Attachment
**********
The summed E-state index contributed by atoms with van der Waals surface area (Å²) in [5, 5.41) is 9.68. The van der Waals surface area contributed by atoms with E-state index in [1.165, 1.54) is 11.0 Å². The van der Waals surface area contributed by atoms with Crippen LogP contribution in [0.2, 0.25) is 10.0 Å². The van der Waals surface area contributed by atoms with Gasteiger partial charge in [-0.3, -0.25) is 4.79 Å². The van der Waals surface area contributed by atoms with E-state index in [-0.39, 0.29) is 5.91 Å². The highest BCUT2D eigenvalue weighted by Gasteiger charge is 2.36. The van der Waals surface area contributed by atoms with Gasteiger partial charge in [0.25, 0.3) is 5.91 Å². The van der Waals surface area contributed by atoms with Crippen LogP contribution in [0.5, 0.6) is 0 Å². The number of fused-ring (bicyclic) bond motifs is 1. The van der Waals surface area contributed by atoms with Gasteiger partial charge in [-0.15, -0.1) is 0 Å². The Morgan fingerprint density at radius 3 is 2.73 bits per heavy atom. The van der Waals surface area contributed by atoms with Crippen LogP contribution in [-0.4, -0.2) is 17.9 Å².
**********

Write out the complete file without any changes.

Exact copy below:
The summed E-state index contributed by atoms with van der Waals surface area (Å²) in [5, 5.41) is 9.68. The van der Waals surface area contributed by atoms with E-state index in [1.165, 1.54) is 11.0 Å². The van der Waals surface area contributed by atoms with Crippen LogP contribution in [0.2, 0.25) is 10.0 Å². The van der Waals surface area contributed by atoms with Gasteiger partial charge in [-0.3, -0.25) is 4.79 Å². The van der Waals surface area contributed by atoms with E-state index in [-0.39, 0.29) is 5.91 Å². The highest BCUT2D eigenvalue weighted by Gasteiger charge is 2.36. The van der Waals surface area contributed by atoms with Gasteiger partial charge in [0.25, 0.3) is 5.91 Å². The van der Waals surface area contributed by atoms with Crippen LogP contribution in [0.5, 0.6) is 0 Å². The number of fused-ring (bicyclic) bond motifs is 1. The van der Waals surface area contributed by atoms with Gasteiger partial charge in [-0.15, -0.1) is 0 Å². The Morgan fingerprint density at radius 3 is 2.73 bits per heavy atom. The van der Waals surface area contributed by atoms with Crippen LogP contribution in [-0.4, -0.2) is 17.9 Å².